07 Aug 2022

Bloody Sunday decision: From 1972 to 2019: Prosecution announcement has been 47 years in the making

Bloody Sunday 1

Seven days from now (Thursday, March 14), the Public Prosecution Service will announce their decision on whether or not former British soldiers will face prosecution for their actions in the Bogside on January 30, 1972.

The PSNI began its murder investigation into Bloody Sunday in July 2012, just over two years after the report of the Saville Inquiry was launched.

It took another six years before police handed over their files to the PPS in November of 2016.

But, it was in 1992, twenty years after 13 people were shot dead on Bloody Sunday and a 14th later died from his injuries, that a campaign to clear the names of the dead and wounded began in earnest.

In April of 1972 Lord Widgery produced his report which was officially called the Report of the Tribunal appointed to inquire into the events on Sunday, 30th January 1972.

That report in essence backed the assertions of the British Army and establishment that they had come under fire from IRA gunmen and as such left a stain on the names of those killed and wounded that they had been engaged in violent action.

As the campaign to clear the names of those shot dead and wounded intensified, in December of 1992, then British Prime Minister John Major reasserted a government assurance from 1974 that those killed should be regarded of any allegation they were handling guns or explosives at the time.

It was an ‘assurance’ that did not wash for the relatives of those killed. Then on the eve of the 26th anniversary of the massacre in 1998, Prime Minister Tony Blair announced that a fresh inquiry would take place.

The Saville Inquiry began on April 3, 1998 and would last 12 years until its conclusions were finally released on June 15, 2010.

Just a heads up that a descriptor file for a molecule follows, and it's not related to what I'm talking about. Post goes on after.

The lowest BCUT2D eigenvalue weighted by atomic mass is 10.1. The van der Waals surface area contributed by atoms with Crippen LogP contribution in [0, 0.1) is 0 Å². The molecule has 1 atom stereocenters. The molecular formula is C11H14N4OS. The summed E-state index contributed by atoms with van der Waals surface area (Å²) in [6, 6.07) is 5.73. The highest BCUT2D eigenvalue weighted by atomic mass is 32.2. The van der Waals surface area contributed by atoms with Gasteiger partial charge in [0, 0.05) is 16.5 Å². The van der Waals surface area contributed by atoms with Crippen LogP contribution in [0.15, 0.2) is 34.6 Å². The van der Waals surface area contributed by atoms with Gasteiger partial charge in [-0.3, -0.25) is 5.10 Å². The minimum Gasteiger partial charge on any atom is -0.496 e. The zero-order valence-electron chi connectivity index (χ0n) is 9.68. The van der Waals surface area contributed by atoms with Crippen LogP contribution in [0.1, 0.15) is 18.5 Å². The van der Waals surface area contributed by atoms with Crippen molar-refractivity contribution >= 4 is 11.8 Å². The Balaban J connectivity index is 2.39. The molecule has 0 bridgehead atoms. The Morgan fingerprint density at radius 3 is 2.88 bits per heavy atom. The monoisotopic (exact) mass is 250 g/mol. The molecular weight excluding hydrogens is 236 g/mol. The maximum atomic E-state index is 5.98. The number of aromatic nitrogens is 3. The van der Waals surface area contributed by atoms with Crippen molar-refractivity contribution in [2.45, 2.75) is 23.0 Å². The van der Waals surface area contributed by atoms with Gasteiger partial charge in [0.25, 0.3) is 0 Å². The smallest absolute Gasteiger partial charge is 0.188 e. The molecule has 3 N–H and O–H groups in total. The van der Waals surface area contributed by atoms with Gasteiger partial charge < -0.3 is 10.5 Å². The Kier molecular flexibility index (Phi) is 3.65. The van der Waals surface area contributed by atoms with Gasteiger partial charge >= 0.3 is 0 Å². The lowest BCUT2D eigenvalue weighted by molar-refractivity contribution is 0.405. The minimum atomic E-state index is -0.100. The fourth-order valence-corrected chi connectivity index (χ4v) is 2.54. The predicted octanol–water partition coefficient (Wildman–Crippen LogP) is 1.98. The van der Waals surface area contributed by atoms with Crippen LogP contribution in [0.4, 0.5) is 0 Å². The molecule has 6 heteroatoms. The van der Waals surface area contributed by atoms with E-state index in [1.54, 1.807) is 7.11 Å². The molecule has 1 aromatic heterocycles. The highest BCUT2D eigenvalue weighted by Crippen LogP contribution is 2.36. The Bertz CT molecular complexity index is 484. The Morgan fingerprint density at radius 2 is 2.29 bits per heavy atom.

It was not until May 2017 however that the first indications emerged about how many former soldiers were being considered for prosecution by the PPS.

Official correspondence from the PPS revealed that 18 soldiers were under their spotlight. The charges that the ex-servicemen could face after next week’s decision are murder, attempted murder, wounding, perjury and joint enterprise-which means an offence where two or more people are involved.

The PPS letter also made clear that at that point in 2017 that four other soldiers who were part of the investigation had already died.

The list of the deceased amongst the military personnel increased to five in January this year when they revealed that a former Lieutenant in the Parachute Regiment known as Soldier N had died.

Police reported two soldiers to the PPS for the shooting of Damien Donaghy and John Johnston-the last person to die. Four soldiers were reported for the killing of six people and the wounding of seven people.

Three other soldiers were reported over the killings of four other people whilst another trio of soldiers were reported for the killing of Kevin McElhinney.

In additional, seven more soldiers were reported over the killing of John Duddy, the wounding of Margaret Deery, Michael Bridge, Michael Bradley, Patrick McDaid, Patrick Brolly and Pius McCarron.

One soldier was also reported for the killing of Hugh Gilmour and a further soldier for the killing of Kevin McElhinney.

The four soldiers who were dead by May 2017 were implicated in the killings of nine of the Bloody Sunday victims.

Then, in September 2017 it emerged that the PPS were also considering the prosecution of two former members of the Official IRA for their actions on Bloody Sunday.

It was the first time that republicans from any faction of the IRA were considered for prosecution in relation to January 30,1972 in the Bogside.

The inclusion of the cases of the former Official IRA members delayed the decision on the overall prosecutions by another six months.

During the Saville Inquiry, former members of the Official IRA gave evidence anonymously. They admitted the organisation had played a role on Bloody Sunday but that they had fired at soldiers early on in retaliation for the wounding of two marchers.

They denied that the Official IRA had fired first and in his conclusions Lord Saville concluded that on balance, it was a British soldier who had fired the first shots on the day in question.

However, the PPS in it’s letter regarding the Official IRA said the republican suspects would be subject to the same test for prosecution as the soldiers.

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